Water WorksBrowse Collection
The monumental completion of the Los Angeles Aqueduct in 1913 secured the City of Los Angeles as an oasis for opportunity. Over decades, growing populations demanded more water development to support the ever-expanding metropolis. However, water in this arid region came with great costs, determination, contestation and labor, which sharply contrasted with the vision of prosperity it provided. Selected from six archival collections, this database offers unique and diverse perspectives into the history of the municipal water system in Los Angeles during the 20th century.
The Catherine Mulholland Collection contains the office files of William Mulholland, superintendent of the Los Angeles Water Department and chief engineer of the Los Angeles Aqueduct that began bringing water from the Owens Valley in 1913. This collection offers researchers insight into the unique history of urban development and the evolution of the municipal water system in Los Angeles. Records in the collection chronicle the roles played by politicians and local politics; private business and industry; civic organizations; and local, state, and federal governmental agencies invested in providing water to the city’s rapidly growing population.
Andrae B. Nordskog was a political reformist for issues relating to public utilities, most importantly, California water development. In 1927, he became involved in the Los Angeles-Owens Valley water controversy and published articles and editorials which championed the Owens Valley’s cause. He was a staunch critic of the Los Angeles Department of Water and Power, and local businessmen for using Owens Valley water to cheat Californians out of millions of dollars. The Andrae B. Nordskog Collection contains his research that has significantly influenced the way historians have viewed the Owens Valley controversy. In 1930, Nordskog was elected President of the Los Angeles-based Southwest Water League, an organization dedicated to the study of water needs and resources of the southwest. For related subjects, see Nordskog’s underground publication The Gridiron.
In 1939, Southern California had secured additional water from the Colorado River Aqueduct. With two major aqueducts supplying water to the region, The City of Los Angeles and surrounding areas had a growing need for containment and runoff systems within urban and suburban areas. Between 1943 and 1976, Homer Halverson, civil engineer for the United States Army Corps of Engineers, photographed water infrastructure construction sites to monitor new and existing projects. These photographs (many of which are annotated) capture the intricate networks of engineered channels and water management systems throughout Los Angeles and surrounding counties.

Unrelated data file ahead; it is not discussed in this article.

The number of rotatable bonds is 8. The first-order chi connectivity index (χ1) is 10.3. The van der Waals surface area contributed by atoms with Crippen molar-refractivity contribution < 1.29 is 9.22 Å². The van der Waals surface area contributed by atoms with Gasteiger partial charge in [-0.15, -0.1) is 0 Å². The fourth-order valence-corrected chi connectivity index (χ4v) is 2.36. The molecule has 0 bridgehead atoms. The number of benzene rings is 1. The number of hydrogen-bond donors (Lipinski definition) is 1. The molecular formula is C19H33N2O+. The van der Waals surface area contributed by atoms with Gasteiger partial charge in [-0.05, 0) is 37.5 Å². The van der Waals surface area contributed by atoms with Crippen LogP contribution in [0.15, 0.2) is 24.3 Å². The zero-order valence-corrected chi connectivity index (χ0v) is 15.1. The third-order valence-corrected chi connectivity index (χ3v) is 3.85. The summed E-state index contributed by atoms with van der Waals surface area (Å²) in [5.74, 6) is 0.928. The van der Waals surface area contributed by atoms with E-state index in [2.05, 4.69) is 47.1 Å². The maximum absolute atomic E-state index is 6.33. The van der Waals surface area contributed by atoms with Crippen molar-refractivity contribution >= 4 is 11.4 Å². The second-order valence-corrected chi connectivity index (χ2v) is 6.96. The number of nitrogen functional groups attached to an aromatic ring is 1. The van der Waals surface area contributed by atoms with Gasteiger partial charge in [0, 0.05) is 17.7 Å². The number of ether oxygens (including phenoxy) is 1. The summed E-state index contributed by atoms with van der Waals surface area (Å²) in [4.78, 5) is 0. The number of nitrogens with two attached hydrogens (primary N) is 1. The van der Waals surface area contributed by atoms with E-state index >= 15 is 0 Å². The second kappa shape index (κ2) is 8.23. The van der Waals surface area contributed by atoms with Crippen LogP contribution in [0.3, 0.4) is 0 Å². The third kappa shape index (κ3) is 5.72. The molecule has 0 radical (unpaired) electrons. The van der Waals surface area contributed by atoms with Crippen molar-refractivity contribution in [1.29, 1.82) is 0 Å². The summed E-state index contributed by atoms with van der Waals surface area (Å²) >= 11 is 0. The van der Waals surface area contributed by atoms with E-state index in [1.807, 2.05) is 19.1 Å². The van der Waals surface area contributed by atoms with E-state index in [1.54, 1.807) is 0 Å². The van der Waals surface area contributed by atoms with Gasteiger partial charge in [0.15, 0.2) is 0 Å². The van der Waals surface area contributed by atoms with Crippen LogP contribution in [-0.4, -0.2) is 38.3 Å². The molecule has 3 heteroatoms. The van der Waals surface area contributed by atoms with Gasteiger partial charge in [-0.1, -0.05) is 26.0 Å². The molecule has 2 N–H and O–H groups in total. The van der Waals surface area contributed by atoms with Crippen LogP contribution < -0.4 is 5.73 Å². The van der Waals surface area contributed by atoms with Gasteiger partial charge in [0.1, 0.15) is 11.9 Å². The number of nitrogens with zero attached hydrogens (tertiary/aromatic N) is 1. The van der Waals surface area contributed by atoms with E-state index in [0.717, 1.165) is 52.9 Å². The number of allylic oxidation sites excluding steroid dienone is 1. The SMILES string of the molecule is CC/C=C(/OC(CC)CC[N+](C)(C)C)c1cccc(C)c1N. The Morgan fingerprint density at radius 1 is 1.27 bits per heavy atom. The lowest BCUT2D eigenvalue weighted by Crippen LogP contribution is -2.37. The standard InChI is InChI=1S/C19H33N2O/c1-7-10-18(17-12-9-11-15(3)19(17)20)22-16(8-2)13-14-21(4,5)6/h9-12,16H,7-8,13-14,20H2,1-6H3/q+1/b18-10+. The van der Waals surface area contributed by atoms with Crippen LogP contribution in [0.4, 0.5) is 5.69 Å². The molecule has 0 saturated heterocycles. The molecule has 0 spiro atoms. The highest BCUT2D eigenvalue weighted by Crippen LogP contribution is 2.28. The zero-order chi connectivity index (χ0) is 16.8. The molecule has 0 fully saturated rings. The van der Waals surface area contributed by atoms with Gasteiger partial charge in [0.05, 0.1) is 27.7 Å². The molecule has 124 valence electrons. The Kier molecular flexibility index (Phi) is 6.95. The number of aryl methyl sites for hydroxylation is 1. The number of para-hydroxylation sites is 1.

By 1924, the Los Angeles Aqueduct was viewed as insufficient to fulfill Southern California's growing water needs. From the 1920s to 1940s California's Water Plan was mired in debate between Northern Californian water-rights owners and Southern California water users. When Governor Goodwin Knight created the California Department of Water Resources in the 1950s, residents from all over California incorporated the Feather River Project Association (FRPA) as a not-for-profit, non-partisan educational association to serve the public interest in state and local water development and conservation. This organization, headquartered in Los Angeles, worked to research and resolve ongoing water-related issues and educate Californians about them.
From 1926 to 1967, Samuel Nelson worked for the Los Angeles Department of Water and Power, eventually serving as general manager and chief engineer. The documents feature Nelson’s work during the construction of the second LA Aqueduct from 1965 to 1967. Featured in this collection are letters concerning the Snake-Colorado River Project, organizational histories of the Los Angeles DWP and the Metropolitan Water District of Southern California and speeches regarding projected water needs and proposed solutions through the year 2000.
The Duane L. Georgeson Papers document his professional career from 1957 to 2011 with the Los Angeles Department of Water and Power and the Metropolitan Water District. During his 53 years as an engineer, Georgeson influenced important water policies and procedures in Southern California, contributing to the political and economic water climate currently in place today. Featured are early reports collected by Georgeson regarding the LA Aqueduct, Owens Valley and the St. Francis Dam disaster, as well as documents from the 1980s and 1990s addressing future water demands, runoff and the declining ecology of Mono Lake due to the diversion of its water.